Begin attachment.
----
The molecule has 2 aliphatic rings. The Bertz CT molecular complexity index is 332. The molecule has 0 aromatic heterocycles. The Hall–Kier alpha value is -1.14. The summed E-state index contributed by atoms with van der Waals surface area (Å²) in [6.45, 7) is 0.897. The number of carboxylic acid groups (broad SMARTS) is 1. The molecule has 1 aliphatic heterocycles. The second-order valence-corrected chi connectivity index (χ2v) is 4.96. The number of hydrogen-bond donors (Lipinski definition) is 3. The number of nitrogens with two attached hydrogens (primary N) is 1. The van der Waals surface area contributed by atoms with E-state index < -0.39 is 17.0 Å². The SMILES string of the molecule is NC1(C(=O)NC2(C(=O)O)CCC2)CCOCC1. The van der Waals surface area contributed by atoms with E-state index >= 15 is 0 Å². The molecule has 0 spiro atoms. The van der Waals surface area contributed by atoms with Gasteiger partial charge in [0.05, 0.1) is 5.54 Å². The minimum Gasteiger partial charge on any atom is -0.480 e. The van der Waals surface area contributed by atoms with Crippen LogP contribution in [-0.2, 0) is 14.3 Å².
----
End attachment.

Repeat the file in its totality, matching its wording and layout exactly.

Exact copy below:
The molecule has 2 aliphatic rings. The Bertz CT molecular complexity index is 332. The molecule has 0 aromatic heterocycles. The Hall–Kier alpha value is -1.14. The summed E-state index contributed by atoms with van der Waals surface area (Å²) in [6.45, 7) is 0.897. The number of carboxylic acid groups (broad SMARTS) is 1. The molecule has 1 aliphatic heterocycles. The second-order valence-corrected chi connectivity index (χ2v) is 4.96. The number of hydrogen-bond donors (Lipinski definition) is 3. The number of nitrogens with two attached hydrogens (primary N) is 1. The van der Waals surface area contributed by atoms with E-state index < -0.39 is 17.0 Å². The SMILES string of the molecule is NC1(C(=O)NC2(C(=O)O)CCC2)CCOCC1. The van der Waals surface area contributed by atoms with E-state index >= 15 is 0 Å². The molecule has 0 spiro atoms. The van der Waals surface area contributed by atoms with Gasteiger partial charge in [0.05, 0.1) is 5.54 Å². The minimum Gasteiger partial charge on any atom is -0.480 e. The van der Waals surface area contributed by atoms with Crippen LogP contribution in [-0.2, 0) is 14.3 Å².